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Some Thoughts on “The Big Picture”

Written by Jeff Drake
4 · 17 · 18


I’m reading my second book by cosmologist and physicist Sean Carroll. It is titled, From Eternity to Here: The Quest for the Ultimate Theory of Time, written in 2010. The first book I read of his a while back is titled, The Big Picture: From the Big Bang to the Meaning of Life, written in 2016. Needless to say, Carroll likes book titles that catch your imagination!

Purely by accident, I happened to read his latest book first (the “Big Picture”) and got so excited by what I read I immediately went out and bought his earlier book (“From Eternity to Here”), which I am still reading. There is some overlap in the two books, but they are really about different topics and the material is deep enough that it doesn’t hurt me if I hear some of it over (and over again). In fact, that helps me.

A few of the things I learned from his books have affected me deeply and positively, which might sound odd since they are just two books about science. But when it comes to the latest theories in cosmology and in physics, the implications of what he tells us about our latest scientific discoveries have everything to do with life, how we live it and how we think about it – and that means philosophy, which is a subject I love.

There is also at least one thing I learned from Carroll’s book, “The Big Picture”, that made me kind of sad.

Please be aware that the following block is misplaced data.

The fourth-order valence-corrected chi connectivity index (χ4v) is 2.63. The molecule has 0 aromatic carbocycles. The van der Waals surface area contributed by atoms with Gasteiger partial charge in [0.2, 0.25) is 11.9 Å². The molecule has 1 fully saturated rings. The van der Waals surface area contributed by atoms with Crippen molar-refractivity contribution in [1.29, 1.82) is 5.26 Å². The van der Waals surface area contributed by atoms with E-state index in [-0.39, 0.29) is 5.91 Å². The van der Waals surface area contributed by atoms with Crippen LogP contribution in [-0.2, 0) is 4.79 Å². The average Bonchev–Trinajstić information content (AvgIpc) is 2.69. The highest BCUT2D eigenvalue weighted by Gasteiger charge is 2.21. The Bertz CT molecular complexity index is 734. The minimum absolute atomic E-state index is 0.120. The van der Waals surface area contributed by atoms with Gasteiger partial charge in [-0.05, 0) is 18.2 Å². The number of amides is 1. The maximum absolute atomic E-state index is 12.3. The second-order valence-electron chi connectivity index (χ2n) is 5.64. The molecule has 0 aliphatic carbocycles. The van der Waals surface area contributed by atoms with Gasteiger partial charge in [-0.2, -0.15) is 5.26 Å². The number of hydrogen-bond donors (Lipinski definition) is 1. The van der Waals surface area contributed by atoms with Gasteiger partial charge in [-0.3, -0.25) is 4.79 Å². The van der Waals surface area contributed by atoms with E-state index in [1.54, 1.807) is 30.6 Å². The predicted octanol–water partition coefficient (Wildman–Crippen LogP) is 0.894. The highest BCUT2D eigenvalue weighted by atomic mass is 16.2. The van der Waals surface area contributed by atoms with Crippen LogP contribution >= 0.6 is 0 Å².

Sad? Well, maybe sad isn’t the right word, perhaps disappointed would be a more apt term. You see, I thought I had given up on certain beliefs of my youth a long time ago, that I had grown beyond such things, now that science and logic had shown them to be – first, “beliefs”, because they were not based on facts or science – and second, they were seriously flawed beliefs. Who wants to have their head full of seriously flawed beliefs? I sure don’t! But then I read Carroll’s book and suddenly, with a clarity I hadn’t experienced before, I was forced to accept the conclusions that leapt out of the pages and into my head, conclusions which are once again, forcing me to put aside the flawed beliefs (and wishful thinking) of my youth and attempt to learn to better appreciate the amazing world we live in and the way the world really works.

The thing I learned from Sean Carroll that made me somewhat sad is the thing he says most people don’t realize, the thing most scientists, for some reason, don’t publicize. It’s kind of a shocking thing, (to Carroll) really, so maybe that’s why scientists aren’t shouting it out to the world from their university windows, perhaps they just don’t want to have to explain it to any non-scientists. Fortunately, for us, we have Sean Carroll, who is more than happy to sit us down and tell us what science has been up to… and what it means.

We can turn on the TV or the radio and be amazed as we hear about the new discoveries that science is making on a regular basis. Seriously, who hasn’t heard of Stephen Hawking, black holes or quantum mechanics? We’re used to hearing about the research associated with some very esoteric scientific fields and their subsequent discoveries. Sean Carroll feels that’s all well and good, but to him the thing that is really worth telling people – it’s a factual thing, so you just have to accept it – is that when it comes to the basic physical laws that underlie every single one of the phenomena we experience in our everyday lives –  we know them all! That’s right. All of the physical laws! So, when it comes to explaining all of the stuff around us by describing the underlying laws that govern them, well, you can put a fork in it, because those laws are known! This is something Carroll tells us he believes should be celebrated. I have to agree. What an absolutely amazing feat!